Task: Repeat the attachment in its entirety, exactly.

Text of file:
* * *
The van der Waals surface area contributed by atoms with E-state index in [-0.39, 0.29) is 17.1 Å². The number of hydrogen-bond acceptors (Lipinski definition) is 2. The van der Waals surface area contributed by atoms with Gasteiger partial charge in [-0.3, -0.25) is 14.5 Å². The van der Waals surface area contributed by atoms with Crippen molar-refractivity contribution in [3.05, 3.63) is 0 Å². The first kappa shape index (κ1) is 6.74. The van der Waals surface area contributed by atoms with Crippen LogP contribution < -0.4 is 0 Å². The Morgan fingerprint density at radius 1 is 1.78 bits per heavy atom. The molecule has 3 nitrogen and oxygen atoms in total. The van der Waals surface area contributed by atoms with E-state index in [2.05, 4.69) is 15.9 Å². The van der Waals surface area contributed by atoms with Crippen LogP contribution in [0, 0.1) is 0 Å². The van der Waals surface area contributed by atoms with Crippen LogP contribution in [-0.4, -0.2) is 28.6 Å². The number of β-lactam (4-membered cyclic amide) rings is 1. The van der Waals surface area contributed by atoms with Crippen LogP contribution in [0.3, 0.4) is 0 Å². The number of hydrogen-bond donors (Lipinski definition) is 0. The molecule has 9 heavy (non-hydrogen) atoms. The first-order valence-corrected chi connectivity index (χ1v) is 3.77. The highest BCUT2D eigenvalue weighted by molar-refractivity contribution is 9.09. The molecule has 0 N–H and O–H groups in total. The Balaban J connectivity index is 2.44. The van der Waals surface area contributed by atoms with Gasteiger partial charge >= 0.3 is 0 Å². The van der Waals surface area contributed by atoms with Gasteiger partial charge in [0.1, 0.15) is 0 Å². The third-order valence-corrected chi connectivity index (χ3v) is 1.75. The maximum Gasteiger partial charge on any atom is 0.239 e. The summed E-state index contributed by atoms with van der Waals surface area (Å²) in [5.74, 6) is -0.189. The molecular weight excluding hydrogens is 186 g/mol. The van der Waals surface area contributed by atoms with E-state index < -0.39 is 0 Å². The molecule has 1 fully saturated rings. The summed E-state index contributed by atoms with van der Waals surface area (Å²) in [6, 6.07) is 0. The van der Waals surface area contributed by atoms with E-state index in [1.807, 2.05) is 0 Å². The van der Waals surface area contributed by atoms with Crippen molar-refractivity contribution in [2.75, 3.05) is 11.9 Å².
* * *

The van der Waals surface area contributed by atoms with E-state index in [-0.39, 0.29) is 17.1 Å². The number of hydrogen-bond acceptors (Lipinski definition) is 2. The van der Waals surface area contributed by atoms with Gasteiger partial charge in [-0.3, -0.25) is 14.5 Å². The van der Waals surface area contributed by atoms with Crippen molar-refractivity contribution in [3.05, 3.63) is 0 Å². The first kappa shape index (κ1) is 6.74. The van der Waals surface area contributed by atoms with Crippen LogP contribution < -0.4 is 0 Å². The Morgan fingerprint density at radius 1 is 1.78 bits per heavy atom. The molecule has 3 nitrogen and oxygen atoms in total. The van der Waals surface area contributed by atoms with E-state index in [2.05, 4.69) is 15.9 Å². The van der Waals surface area contributed by atoms with Crippen LogP contribution in [0, 0.1) is 0 Å². The van der Waals surface area contributed by atoms with Crippen LogP contribution in [-0.4, -0.2) is 28.6 Å². The number of β-lactam (4-membered cyclic amide) rings is 1. The van der Waals surface area contributed by atoms with Crippen LogP contribution in [0.3, 0.4) is 0 Å². The number of hydrogen-bond donors (Lipinski definition) is 0. The molecule has 9 heavy (non-hydrogen) atoms. The first-order valence-corrected chi connectivity index (χ1v) is 3.77. The highest BCUT2D eigenvalue weighted by molar-refractivity contribution is 9.09. The molecule has 0 N–H and O–H groups in total. The Balaban J connectivity index is 2.44. The van der Waals surface area contributed by atoms with Gasteiger partial charge >= 0.3 is 0 Å². The van der Waals surface area contributed by atoms with Gasteiger partial charge in [0.1, 0.15) is 0 Å². The third-order valence-corrected chi connectivity index (χ3v) is 1.75. The maximum Gasteiger partial charge on any atom is 0.239 e. The summed E-state index contributed by atoms with van der Waals surface area (Å²) in [5.74, 6) is -0.189. The molecular weight excluding hydrogens is 186 g/mol. The van der Waals surface area contributed by atoms with E-state index < -0.39 is 0 Å². The molecule has 1 fully saturated rings. The summed E-state index contributed by atoms with van der Waals surface area (Å²) in [6, 6.07) is 0. The van der Waals surface area contributed by atoms with E-state index in [1.807, 2.05) is 0 Å². The van der Waals surface area contributed by atoms with Crippen molar-refractivity contribution in [2.75, 3.05) is 11.9 Å².